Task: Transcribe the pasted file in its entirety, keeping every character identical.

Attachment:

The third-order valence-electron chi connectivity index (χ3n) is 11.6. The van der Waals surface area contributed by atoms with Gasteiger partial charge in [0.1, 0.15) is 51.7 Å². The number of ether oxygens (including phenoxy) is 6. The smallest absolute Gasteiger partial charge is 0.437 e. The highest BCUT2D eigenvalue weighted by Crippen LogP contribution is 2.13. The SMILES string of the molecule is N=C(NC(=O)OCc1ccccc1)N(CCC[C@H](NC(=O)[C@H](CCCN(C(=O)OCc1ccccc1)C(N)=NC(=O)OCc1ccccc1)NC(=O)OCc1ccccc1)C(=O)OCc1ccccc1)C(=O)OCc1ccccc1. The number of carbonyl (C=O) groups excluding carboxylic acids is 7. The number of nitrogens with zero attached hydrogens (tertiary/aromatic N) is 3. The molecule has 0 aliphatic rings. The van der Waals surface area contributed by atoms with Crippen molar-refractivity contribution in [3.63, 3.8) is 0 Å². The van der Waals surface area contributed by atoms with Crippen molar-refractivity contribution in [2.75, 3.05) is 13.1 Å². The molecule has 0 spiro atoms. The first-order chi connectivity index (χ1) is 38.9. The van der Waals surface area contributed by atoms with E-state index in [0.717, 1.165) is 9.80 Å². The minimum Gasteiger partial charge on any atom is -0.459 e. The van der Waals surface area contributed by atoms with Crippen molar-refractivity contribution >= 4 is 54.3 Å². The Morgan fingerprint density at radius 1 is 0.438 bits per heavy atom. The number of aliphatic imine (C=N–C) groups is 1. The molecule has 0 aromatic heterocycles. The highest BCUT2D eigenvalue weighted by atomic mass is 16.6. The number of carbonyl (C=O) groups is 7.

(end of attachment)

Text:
The third-order valence-electron chi connectivity index (χ3n) is 11.6. The van der Waals surface area contributed by atoms with Gasteiger partial charge in [0.1, 0.15) is 51.7 Å². The number of ether oxygens (including phenoxy) is 6. The smallest absolute Gasteiger partial charge is 0.437 e. The highest BCUT2D eigenvalue weighted by Crippen LogP contribution is 2.13. The SMILES string of the molecule is N=C(NC(=O)OCc1ccccc1)N(CCC[C@H](NC(=O)[C@H](CCCN(C(=O)OCc1ccccc1)C(N)=NC(=O)OCc1ccccc1)NC(=O)OCc1ccccc1)C(=O)OCc1ccccc1)C(=O)OCc1ccccc1. The number of carbonyl (C=O) groups excluding carboxylic acids is 7. The number of nitrogens with zero attached hydrogens (tertiary/aromatic N) is 3. The molecule has 0 aliphatic rings. The van der Waals surface area contributed by atoms with Crippen molar-refractivity contribution in [3.63, 3.8) is 0 Å². The van der Waals surface area contributed by atoms with Crippen molar-refractivity contribution in [2.75, 3.05) is 13.1 Å². The molecule has 0 spiro atoms. The first-order chi connectivity index (χ1) is 38.9. The van der Waals surface area contributed by atoms with E-state index in [0.717, 1.165) is 9.80 Å². The minimum Gasteiger partial charge on any atom is -0.459 e. The van der Waals surface area contributed by atoms with Crippen molar-refractivity contribution >= 4 is 54.3 Å². The Morgan fingerprint density at radius 1 is 0.438 bits per heavy atom. The number of aliphatic imine (C=N–C) groups is 1. The molecule has 0 aromatic heterocycles. The highest BCUT2D eigenvalue weighted by atomic mass is 16.6. The number of carbonyl (C=O) groups is 7.